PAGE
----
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    Let u(x,t)=\phi(x+ct)+\psi(x-ct) where \phi and \psi are arbitrary functions. Find \frac{\partial u}{\partial x} and \frac{\partial u}{\partial t} in terms of the partial derivatives of \phi and \psi.

    I've written that u=u(\phi,\psi) and \phi=\phi(x,t), \psi=\psi(x,t) and using the chain rule I ended up with...

    \frac{\partial u}{\partial x}_t=\frac{\partial u}{\partial \phi}_\psi \frac{\partial \phi}{\partial x}_t + \frac{\partial u}{\partial \psi}_\phi \frac{\partial \psi}{\partial x}_t
    \frac{\partial u}{\partial t}_x=\frac{\partial u}{\partial \phi}_\psi \frac{\partial \phi}{\partial t}_x + \frac{\partial u}{\partial \psi}_\phi \frac{\partial \psi}{\partial t}_x

    Is that it? The question asks for an answer in terms ofpartial derivatives of \phi and \psi but I still have partial derivatives of u... I don't know how to get rid of that though since I don't know what \phi and \psi are. And my answer has nothing to do with the fact that \phi and \psi are functions of x+ct and x-ct so I'm getting the feeling I'm missing something... but I'm not sure what. Could someone give me a hint? Thanks!
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    (Original post by Plagioclase)
    Let u(x,t)=\phi(x+ct)+\psi(x-ct) where \phi and \psi are arbitrary functions. Find \frac{\partial u}{\partial x} and \frac{\partial u}{\partial t} in terms of the partial derivatives of \phi and \psi.

    I've written that u=u(\phi,\psi) and \phi=\phi(x,t), \psi=\psi(x,t) and using the chain rule I ended up with...

    \frac{\partial u}{\partial x}_t=\frac{\partial u}{\partial \phi}_\psi \frac{\partial \phi}{\partial x}_t + \frac{\partial u}{\partial \psi}_\phi \frac{\partial \psi}{\partial x}_t
    \frac{\partial u}{\partial t}_x=\frac{\partial u}{\partial \phi}_\psi \frac{\partial \phi}{\partial t}_x + \frac{\partial u}{\partial \psi}_\phi \frac{\partial \psi}{\partial t}_x

    Is that it? The question asks for an answer in terms ofpartial derivatives of \phi and \psi but I still have partial derivatives of u... I don't know how to get rid of that though since I don't know what \phi and \psi are. And my answer has nothing to do with the fact that \phi and \psi are functions of x+ct and x-ct so I'm getting the feeling I'm missing something... but I'm not sure what. Could someone give me a hint? Thanks!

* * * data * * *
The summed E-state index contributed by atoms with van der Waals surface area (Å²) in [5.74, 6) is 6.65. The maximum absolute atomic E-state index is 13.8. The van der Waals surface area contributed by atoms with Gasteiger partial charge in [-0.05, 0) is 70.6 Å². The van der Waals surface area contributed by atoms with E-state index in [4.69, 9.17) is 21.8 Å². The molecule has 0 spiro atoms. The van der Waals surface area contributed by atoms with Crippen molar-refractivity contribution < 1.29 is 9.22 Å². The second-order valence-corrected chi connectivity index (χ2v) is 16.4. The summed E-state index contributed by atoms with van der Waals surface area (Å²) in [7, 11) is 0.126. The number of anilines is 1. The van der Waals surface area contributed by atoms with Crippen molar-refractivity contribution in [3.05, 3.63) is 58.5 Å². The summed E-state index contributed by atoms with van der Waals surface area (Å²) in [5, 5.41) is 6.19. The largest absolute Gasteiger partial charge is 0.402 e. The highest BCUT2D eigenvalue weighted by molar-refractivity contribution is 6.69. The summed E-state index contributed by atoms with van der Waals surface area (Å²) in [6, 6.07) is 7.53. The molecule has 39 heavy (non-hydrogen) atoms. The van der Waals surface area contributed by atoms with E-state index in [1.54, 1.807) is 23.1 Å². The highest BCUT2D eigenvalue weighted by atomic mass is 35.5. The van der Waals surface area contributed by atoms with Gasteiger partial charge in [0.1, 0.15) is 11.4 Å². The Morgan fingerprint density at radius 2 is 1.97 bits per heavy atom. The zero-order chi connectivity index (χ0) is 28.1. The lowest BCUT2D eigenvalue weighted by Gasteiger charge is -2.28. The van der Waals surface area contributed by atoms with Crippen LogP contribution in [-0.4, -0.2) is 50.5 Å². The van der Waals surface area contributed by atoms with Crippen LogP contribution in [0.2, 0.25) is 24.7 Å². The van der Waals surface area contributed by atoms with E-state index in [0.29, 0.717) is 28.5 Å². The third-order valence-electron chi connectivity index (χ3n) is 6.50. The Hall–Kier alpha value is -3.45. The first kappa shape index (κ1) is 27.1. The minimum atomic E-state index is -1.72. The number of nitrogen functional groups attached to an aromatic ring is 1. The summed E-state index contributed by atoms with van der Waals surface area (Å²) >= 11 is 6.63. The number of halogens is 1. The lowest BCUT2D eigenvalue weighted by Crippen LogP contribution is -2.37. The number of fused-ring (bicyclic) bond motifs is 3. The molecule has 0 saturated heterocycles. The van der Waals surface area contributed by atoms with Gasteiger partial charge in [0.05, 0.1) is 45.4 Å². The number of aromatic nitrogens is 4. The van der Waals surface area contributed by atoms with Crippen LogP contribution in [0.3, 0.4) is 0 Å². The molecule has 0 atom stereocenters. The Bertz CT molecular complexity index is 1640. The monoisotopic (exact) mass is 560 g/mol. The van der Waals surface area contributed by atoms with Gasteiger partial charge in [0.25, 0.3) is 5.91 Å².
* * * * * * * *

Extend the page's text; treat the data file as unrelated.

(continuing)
∂u/∂x = φ'(x+ct) + ψ'(x-ct)
    ∂u/∂t= c φ'(x+ct) - c ψ'(x-ct)

    PS this is the general equation of a one dimensional wave, transversing with speed c
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    (Original post by TeeEm)
    ∂u/∂x = φ'(x+ct) + ψ'(x-ct)
    ∂u/∂t= c φ'(x+ct) - c ψ'(x-ct)

    PS this is the general equation of a one dimensional wave, transversing with speed c
    Oh wow, I made a right mess of that then. Thank you! Rest of the question makes a lot more sense now too...
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    (Original post by Plagioclase)
    Oh wow, I made a right mess of that then. Thank you! Rest of the question makes a lot more sense now too...
    My pleasure as always

    What course are you doing and what place if you do not mind asking.
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    i know this isn't helpful in the slightest but i admire you both immensely as i am horrific at maths and really admire anyone who can make head and tail out of something like that
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    (Original post by TeeEm)
    My pleasure as always

    What course are you doing and what place if you do not mind asking.
    Earth Sciences, Oxford. Our lecturer has gone through partial fractions extremely quickly (particularly bearing that most of the cohort hasn't done Further Maths) so we've very much had to "learn by doing" in the problem sheets - which I've actually found quite interesting, but there were a couple of questions I was stuck on and I'd like to work out how to do them before my tutorial.
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    (Original post by Plagioclase)
    "learn by doing"
    is quite normal in most top Universities.